This belief about ageing may protect against memory loss linked to Alzheimer’s.
Holding more positive beliefs about ageing may protect against Alzheimer’s disease, a new study finds.
The results come from one of the longest-running studies of ageing in the US.
People who thought of the old in negative terms, such as being decrepit, were more likely to show signs of Alzheimer’s themselves.
Dr Becca Levy, who led the study, said:
“We believe it is the stress generated by the negative beliefs about aging that individuals sometimes internalize from society that can result in pathological brain changes.
Although the findings are concerning, it is encouraging to realize that these negative beliefs about aging can be mitigated and positive beliefs about aging can be reinforced, so that the adverse impact is not inevitable.”
Brain scans of participants found that those with negative ageing beliefs had smaller hippocampi.
In fact, those with negative beliefs had the same decline in three years as those with positive beliefs had in nine years.
The hippocampus is an area of the brain vital to memory.
Shrinking of the hippocampus is a sign of Alzheimer’s.
Autopsies also looked at two other signs of the disease.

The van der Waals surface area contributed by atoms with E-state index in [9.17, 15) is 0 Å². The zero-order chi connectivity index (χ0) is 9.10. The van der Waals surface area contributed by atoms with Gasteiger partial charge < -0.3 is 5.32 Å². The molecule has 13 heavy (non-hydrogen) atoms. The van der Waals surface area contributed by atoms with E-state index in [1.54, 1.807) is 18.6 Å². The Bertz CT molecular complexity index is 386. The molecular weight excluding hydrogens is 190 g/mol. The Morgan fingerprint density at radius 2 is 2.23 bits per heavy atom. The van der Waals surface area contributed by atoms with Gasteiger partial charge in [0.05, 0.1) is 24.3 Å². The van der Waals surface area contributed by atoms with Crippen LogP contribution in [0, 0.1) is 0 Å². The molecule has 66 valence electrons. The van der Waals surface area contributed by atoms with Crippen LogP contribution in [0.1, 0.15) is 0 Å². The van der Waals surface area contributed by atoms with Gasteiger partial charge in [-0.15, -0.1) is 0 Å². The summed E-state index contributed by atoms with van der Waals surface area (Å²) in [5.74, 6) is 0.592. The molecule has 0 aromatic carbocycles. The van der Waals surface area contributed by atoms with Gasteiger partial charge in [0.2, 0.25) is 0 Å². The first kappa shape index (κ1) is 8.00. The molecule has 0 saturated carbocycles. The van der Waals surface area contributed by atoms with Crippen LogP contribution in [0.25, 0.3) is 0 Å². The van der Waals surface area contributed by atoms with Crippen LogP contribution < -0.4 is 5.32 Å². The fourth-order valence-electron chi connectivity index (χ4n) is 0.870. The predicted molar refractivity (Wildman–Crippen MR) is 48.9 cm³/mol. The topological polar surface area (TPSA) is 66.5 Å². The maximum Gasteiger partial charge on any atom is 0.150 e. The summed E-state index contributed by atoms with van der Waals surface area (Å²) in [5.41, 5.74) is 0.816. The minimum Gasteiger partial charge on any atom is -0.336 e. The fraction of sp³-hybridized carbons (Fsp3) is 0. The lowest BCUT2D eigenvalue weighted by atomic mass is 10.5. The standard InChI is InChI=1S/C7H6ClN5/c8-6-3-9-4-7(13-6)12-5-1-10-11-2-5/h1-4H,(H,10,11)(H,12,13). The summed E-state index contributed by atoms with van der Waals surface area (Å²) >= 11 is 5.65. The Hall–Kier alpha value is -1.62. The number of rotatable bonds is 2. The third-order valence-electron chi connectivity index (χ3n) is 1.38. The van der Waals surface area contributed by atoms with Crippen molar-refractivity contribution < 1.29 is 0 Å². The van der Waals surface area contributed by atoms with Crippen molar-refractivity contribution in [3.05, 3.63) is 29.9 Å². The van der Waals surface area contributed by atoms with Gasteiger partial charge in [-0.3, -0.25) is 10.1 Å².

Researchers found that those with more negative beliefs about ageing also had more amyloid plaques and tangles of proteins in the brain.
Both are also indicative of Alzheimer’s.
The results tie in with previous studies findings that negative stereotypes about age are linked to worse memory and even cardiovascular problems.
Negative stereotypes about age can even affect people’s senses the same as their cognitive abilities.
Professor Alison Chasteen, author of a recent study which confirmed the link, explained:
“People’s feelings about getting older influence their sensory and cognitive functions.
Those feelings are often rooted in stereotypes about getting older and comments made by those around them that their hearing and memory are failing.
So, we need to take a deeper and broader approach to understanding the factors that influence their daily lives.”
The study was published in the journal Psychology and Aging.